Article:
One of the key themes of the recent earnings period was a significant number of dividend hikes. About half of the BDCs that have reported have also hiked dividends. These include the Capital Southwest (CSWC), Ares Capital (ARCC), Hercules Capital (HTGC), Fidus Investment (FDUS), Barings BDC (BBDC), TCG BDC (CGBD) and the PennantPark Investment (PNNT).
These dividend hikes are reflecting five different dynamics. First, non-accruals have generally trended lower since the start of the post-COVID recovery period. The chart from ARCC is shown below. BDCs have different ways of dealing with non-accruals – the positions can be sold to other investors, they can be cured “organically”, they can be restructured into equity, or they can be written down. Not all of these scenarios will result in additional income generation but a number of them will.
Second, the strong performance of equity markets into Q4 has allowed BDCs to rebalance from their equity holdings into income-generating securities, just as a 60/40 investor would normally reallocate from her equity holding into bonds when stocks outperform bonds, generating more income in the portfolio. PNNT is one BDC which is explicitly following this strategy. Despite a NAV NII yield that is more than 2% below the sector average (even with the recent hike), the company has outperformed the sector in total NAV terms which has helped it rotate into first-lien loans, boosting its income levels and allowing it to make its large hike recently.
Third, the BDC sector has enjoyed a downtrend in debt costs over the previous nearly 2-year period – see red bars in the FDUS chart below. This has been a function of both a sharply lower Libor – the base rate for credit facilities as well as a drop (until recently) of longer-term corporate debt yields, allowing BDCs to refinance their unsecured debt at lower rates.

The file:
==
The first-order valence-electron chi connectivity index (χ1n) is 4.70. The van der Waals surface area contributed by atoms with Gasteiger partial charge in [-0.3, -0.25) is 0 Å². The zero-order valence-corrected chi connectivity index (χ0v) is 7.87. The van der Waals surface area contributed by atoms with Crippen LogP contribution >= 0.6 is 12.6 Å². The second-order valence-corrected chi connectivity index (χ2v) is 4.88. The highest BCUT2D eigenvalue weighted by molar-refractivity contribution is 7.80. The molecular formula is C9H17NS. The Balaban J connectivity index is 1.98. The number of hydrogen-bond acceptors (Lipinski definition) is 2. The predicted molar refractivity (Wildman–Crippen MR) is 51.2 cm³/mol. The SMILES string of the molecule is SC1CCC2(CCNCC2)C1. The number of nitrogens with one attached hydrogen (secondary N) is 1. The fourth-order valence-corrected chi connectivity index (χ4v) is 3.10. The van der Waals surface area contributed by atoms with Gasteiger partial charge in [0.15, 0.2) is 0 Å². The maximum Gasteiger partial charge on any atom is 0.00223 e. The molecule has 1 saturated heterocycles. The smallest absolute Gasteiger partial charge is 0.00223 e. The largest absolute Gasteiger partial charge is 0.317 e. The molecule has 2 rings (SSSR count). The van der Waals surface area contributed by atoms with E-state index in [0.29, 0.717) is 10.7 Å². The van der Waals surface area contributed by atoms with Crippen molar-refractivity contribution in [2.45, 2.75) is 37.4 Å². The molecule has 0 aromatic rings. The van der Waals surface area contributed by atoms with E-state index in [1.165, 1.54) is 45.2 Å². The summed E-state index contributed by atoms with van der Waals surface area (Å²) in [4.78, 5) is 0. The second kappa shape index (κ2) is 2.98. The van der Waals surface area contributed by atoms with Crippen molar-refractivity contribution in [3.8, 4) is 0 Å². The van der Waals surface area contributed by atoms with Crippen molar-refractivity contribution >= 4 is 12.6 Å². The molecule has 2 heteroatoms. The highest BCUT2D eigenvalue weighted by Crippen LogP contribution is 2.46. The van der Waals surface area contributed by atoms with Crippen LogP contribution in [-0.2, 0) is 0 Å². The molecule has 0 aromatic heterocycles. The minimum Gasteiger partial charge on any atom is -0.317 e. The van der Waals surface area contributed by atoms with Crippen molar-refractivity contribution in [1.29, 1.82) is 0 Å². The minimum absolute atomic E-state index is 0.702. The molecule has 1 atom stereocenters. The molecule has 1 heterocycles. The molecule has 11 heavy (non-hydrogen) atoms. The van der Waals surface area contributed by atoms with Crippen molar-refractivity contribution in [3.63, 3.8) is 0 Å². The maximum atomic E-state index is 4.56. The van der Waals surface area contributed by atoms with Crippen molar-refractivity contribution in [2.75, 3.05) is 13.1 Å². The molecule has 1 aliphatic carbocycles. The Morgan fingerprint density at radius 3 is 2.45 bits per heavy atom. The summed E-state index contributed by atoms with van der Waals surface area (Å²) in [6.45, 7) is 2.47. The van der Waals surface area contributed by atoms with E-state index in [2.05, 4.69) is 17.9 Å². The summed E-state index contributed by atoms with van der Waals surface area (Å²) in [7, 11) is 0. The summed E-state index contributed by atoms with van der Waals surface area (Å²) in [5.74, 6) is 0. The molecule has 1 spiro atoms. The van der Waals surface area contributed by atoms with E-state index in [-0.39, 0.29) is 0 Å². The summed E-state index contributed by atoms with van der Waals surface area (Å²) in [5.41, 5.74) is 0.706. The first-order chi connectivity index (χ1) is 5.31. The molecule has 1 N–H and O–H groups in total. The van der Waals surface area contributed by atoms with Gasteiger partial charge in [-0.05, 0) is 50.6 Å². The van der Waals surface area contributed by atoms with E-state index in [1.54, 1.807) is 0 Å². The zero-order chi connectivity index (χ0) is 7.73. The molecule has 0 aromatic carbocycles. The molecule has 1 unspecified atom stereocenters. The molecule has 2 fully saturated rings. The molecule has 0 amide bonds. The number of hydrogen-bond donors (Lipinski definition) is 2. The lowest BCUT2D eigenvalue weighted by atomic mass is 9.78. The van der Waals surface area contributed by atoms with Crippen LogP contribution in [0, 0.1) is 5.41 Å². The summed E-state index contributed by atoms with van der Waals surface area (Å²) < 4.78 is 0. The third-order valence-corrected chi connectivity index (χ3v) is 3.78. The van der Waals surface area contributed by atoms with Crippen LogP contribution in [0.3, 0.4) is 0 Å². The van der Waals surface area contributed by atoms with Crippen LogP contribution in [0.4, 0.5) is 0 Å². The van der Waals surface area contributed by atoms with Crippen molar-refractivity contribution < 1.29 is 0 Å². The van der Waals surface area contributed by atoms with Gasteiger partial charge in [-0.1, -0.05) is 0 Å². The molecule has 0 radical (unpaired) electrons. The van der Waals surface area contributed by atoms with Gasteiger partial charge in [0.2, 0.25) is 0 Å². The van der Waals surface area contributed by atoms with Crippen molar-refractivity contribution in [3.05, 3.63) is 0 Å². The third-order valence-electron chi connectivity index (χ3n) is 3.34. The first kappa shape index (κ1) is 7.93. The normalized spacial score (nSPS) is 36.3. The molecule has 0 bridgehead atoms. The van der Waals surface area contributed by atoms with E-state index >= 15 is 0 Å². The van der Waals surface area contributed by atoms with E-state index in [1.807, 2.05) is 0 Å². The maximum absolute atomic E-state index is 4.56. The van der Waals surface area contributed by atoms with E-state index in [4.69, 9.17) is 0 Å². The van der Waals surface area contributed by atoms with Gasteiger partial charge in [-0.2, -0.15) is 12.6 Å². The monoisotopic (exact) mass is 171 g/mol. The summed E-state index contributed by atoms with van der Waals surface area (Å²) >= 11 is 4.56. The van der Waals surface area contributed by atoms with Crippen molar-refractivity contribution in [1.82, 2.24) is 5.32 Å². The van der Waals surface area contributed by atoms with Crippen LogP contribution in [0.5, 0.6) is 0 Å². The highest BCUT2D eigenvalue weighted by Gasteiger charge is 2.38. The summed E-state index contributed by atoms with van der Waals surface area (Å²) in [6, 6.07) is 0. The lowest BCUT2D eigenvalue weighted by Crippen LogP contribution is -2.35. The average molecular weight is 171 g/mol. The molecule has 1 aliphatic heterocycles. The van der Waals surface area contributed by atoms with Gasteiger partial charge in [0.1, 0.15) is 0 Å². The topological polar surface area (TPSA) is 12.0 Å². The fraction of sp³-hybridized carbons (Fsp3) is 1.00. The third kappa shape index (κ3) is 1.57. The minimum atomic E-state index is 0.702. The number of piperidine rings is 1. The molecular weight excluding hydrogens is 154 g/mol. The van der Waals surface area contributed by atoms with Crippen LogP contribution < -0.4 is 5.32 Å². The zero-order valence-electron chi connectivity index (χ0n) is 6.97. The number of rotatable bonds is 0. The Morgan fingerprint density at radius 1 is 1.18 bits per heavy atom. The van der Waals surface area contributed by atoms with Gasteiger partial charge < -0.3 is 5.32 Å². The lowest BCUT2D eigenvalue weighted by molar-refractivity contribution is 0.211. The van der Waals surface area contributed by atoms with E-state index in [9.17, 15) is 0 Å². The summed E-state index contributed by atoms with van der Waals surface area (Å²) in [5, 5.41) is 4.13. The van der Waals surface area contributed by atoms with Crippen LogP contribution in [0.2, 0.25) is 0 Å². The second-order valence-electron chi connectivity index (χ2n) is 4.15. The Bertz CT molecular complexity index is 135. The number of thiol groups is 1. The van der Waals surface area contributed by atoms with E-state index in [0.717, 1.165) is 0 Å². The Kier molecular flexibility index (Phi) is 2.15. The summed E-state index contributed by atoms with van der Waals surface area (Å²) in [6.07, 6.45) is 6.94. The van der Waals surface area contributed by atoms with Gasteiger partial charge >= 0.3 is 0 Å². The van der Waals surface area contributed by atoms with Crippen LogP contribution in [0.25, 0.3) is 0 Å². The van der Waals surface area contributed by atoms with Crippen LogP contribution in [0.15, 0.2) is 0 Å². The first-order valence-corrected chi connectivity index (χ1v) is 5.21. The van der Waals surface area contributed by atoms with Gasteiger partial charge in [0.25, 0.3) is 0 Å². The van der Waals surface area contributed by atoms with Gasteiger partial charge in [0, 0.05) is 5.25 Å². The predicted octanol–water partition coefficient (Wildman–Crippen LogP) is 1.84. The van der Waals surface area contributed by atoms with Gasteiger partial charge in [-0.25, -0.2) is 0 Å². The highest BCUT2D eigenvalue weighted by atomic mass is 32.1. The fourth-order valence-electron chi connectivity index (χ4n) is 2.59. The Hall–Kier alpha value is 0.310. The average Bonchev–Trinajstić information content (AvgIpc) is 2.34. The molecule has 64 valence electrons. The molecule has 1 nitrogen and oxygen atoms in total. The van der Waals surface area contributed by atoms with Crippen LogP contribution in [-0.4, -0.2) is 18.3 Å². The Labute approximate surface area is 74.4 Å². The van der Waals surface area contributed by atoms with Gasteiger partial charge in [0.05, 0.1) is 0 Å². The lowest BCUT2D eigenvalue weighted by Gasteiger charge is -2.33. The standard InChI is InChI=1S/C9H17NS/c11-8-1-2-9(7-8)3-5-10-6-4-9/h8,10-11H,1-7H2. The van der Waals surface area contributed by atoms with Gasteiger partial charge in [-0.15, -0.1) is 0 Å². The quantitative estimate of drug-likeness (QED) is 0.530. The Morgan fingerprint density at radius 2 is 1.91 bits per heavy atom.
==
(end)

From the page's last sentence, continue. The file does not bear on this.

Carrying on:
Fourth, prepayment activity has been very strong. Part of this is the seasonal impact of the last quarter of the calendar year which tends to see more repayment events such as M&A and IPOs. This was particularly the case in 2021 as the year finished very strong in terms of investor risk appetite as well. The chart below shows what an outlier Q4 fee level was for CSWC – Q4 2020 was an outlier as well though not to the same extent.
Fifth, the number of rate hike expectations has increased very quickly over the past few weeks – from 3-4 at the end of 2021 to 7 now being close to the consensus. Based on current market expectations gleaned from the Fed Funds futures market, BDCs should get a 6% NII uplift in aggregate by the end of this year. 3-Month Libor has already moved to 0.50% from a low of 0.11% last year – a start of the process which will allow managers to continue to increase dividends.
Overall, it has been a terrific environment for BDCs particularly as the overall default rate has stayed very low. Supply chain issues have driven up production costs for some portfolio companies and/or limited their unit sales, however, many have been able to make up for this by passing on price rises to consumers. A relatively competitive environment has also pushed new investment yields lower, however, many BDCs have been able to offset that with a modest rise in leverage.
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